Case: Bothwell v. London Health Sciences Centre, 2023 ONCA 323 (CanLII)
Keywords: mental injury; medical negligence; Saadati v. Moorhead, 2017 SCC 28
The Respondent, Mr. Craig Bothwell, undergoes surgery at the London Health Services Centre, Victoria Hospital, in Ontario. (See para. 2). While in the “post-anaesthesia care unit”, Mr. Bothwell’s blood pressure drops. The doctor orders a blood volumizer, but the nurse administers “Herapin” – an anti-coagulant – instead. (See para. 2).
As paramedics, Mr. Bothwell and his wife, Miranda, know the administration of an anti-coagulant in these circumstances can cause massive bleeding, which occurs here. (See para. 3). Mr. Bothwell undergoes surgery to relieve abdominal cavity pressure resulting from the bleeding. Further surgeries and related procedures are required to then close the abdomen. (See para. 4).
When Mr. Bothwell learns about the “maladministration” (see para. 46), he is shocked, frustrated, and angry. His wife Miranda, pregnant with their eldest child at the time of the “medication incident”, “thought she would lose her husband”. (See para. 5).
They sue for medical negligence. The claim includes psychological injury resulting from the erroneously administered medication. (See para. 6). The only evidence comes from the Respondents themselves; they do not lead expert evidence on the psychological injury. (See para. 13). The Trial Judge (McArthur J.) applies Saadati v. Moorhead, 2017 SCC 28; concludes Mr. Bothwell’s feelings are “objectively and subjectively serious and went beyond ordinary annoyances.” (See para. 15).
The Appellants “take issue” with the Trial Judge’s conclusion that Mr. Bothwell’s feelings “amount to a compensable mental injury”. (See para. 17). The Court of Appeal (Gillese, Benotto, and Coroza JJ.A) allows the appeal. They determine that, without “evidence of impairment of cognitive functioning, interference with activities of daily living, or treatment for emotional symptoms”, the Respondents’ claim for mental injury cannot succeed. (See para. 51).
At paras. 18-24, the Court of Appeal summarized what it calls the “salient aspects of Saadati” – making this a must-read decision for the personal injury bar. In Saadati, Justice Brown “soundly rejected the notion that, to prove mental injury, the claimant must prove that their condition meets the threshold of recognizable psychological illness.” Rather, a claimant must satisfy “the ordinary duty of care analysis”. In other words,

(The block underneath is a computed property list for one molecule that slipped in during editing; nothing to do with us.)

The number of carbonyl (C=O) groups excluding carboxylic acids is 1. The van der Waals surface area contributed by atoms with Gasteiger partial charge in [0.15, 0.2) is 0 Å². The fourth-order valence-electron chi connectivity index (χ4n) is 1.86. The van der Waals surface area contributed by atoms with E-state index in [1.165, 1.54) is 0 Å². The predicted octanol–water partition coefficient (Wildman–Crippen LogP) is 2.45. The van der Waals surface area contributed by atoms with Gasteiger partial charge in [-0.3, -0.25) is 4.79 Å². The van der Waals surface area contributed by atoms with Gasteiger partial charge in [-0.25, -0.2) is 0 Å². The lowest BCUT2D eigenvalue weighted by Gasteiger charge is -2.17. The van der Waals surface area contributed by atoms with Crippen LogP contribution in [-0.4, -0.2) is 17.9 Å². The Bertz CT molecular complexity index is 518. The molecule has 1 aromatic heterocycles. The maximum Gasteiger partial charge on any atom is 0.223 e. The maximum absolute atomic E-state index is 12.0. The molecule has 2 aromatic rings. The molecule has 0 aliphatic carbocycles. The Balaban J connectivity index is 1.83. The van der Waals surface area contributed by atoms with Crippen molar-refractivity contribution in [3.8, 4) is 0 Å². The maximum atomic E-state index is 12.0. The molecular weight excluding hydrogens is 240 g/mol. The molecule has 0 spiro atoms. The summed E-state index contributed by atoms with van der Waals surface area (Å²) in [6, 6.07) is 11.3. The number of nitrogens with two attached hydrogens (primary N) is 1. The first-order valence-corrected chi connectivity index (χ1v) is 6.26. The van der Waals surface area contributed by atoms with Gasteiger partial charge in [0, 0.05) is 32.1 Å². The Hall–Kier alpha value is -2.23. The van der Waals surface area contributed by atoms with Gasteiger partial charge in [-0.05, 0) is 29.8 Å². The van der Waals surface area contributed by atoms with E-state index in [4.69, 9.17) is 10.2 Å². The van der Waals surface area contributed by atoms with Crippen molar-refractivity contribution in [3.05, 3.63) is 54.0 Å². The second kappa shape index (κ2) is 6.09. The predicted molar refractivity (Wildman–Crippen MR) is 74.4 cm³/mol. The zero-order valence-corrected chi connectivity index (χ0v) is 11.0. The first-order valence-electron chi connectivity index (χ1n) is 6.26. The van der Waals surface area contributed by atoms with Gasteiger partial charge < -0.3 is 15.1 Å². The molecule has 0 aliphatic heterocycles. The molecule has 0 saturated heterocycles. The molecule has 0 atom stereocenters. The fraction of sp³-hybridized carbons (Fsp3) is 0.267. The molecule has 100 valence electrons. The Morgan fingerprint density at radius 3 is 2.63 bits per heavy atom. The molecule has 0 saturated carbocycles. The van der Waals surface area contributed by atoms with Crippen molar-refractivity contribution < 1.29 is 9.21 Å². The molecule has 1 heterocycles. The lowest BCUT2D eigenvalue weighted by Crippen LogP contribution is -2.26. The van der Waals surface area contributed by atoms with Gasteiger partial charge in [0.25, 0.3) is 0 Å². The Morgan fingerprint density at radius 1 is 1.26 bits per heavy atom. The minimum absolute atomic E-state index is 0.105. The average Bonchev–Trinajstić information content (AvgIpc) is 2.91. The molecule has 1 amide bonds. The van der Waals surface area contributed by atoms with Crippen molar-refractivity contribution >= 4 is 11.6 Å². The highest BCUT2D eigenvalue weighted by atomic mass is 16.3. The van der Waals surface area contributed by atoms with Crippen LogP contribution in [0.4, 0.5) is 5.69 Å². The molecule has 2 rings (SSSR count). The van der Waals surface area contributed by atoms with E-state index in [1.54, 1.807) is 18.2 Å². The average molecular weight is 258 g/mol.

did the defendant owe the claimant a duty of care to avoid the kind of loss alleged;
- did the defendant breach that duty by failing to observe the applicable standard of care;
- did the claimant sustain damage; and
- was that damage caused, in fact and in law, by the defendant’s breach? (See para. 22; Saadati at paras. 13, 29-36).
The Court of Appeal’s analysis emphasizes paras. 37-38 of Justice Brown’s reasons, particularly the notion that mental injury is not proven by the existence of “mere psychological upset” and that some evidence should be provided as to:
- how seriously a claimant’s cognitive functions and participation in daily activities have been impaired,
- the length of any such impairments, and
- the nature and effect of any treatment. (See para. 24; Saadati at para. 38).
For the Court of Appeal, the Trial Judge erred in law by failing to recognize that these considerations must be brought to bear in determining whether a claimant has succeeded in showing a mental injury. (See para. 27). Although the Court of Appeal found the Trial Judge had “made no error” in his “recitation” of the principles in Saadati, they ultimately determined his analysis was incomplete – the Trial Judge erred by failing to recognize the claimant’s task is “to show the requisite degree of disturbance” and failing to consider the “Saadati factors” outlined by Justice Brown at para. 38. (See paras. 29-32).
So, what are the evidentiary requirements to prove mental injury in Canada? At para. 41, the Court of Appeal strongly indicated that the testimony of family members (as in Saadati), some evidence of a “physical manifestation of his psychological upset”, or evidence that a claimant had sought medical assistance to deal with persistent feelings of anger and frustration may have provided assistance to the Bothwell family in meeting the standard. (See para. 42).
However, to speak plainly, does the Court of Appeal’s emphasis on physical or objective evidence undermine Justice Brown’s ‘sound rejection’ of the notion that a claimant must prove their condition meets the threshold of recognizable psychological illness?
Ultimately, the Court of Appeal herein determined “feelings of anger and frustration, without more, is evidence of psychological upset, not injury”. The question for future litigants, therefore, is what should be done to ensure a trial judge is not left wanting “more”? In the absence of concrete guidance from the Court of Appeal on what “more” really is, might the Supreme Court of Canada wish to re-consider Saadati?
Counsel for the Appellants: Andrew McCutcheon (Aviva Canada Inc., Toronto)
Counsel for the Respondents: Melissa Miller and Adam Wagman (Howie, Sacks & Henry LLP, Toronto)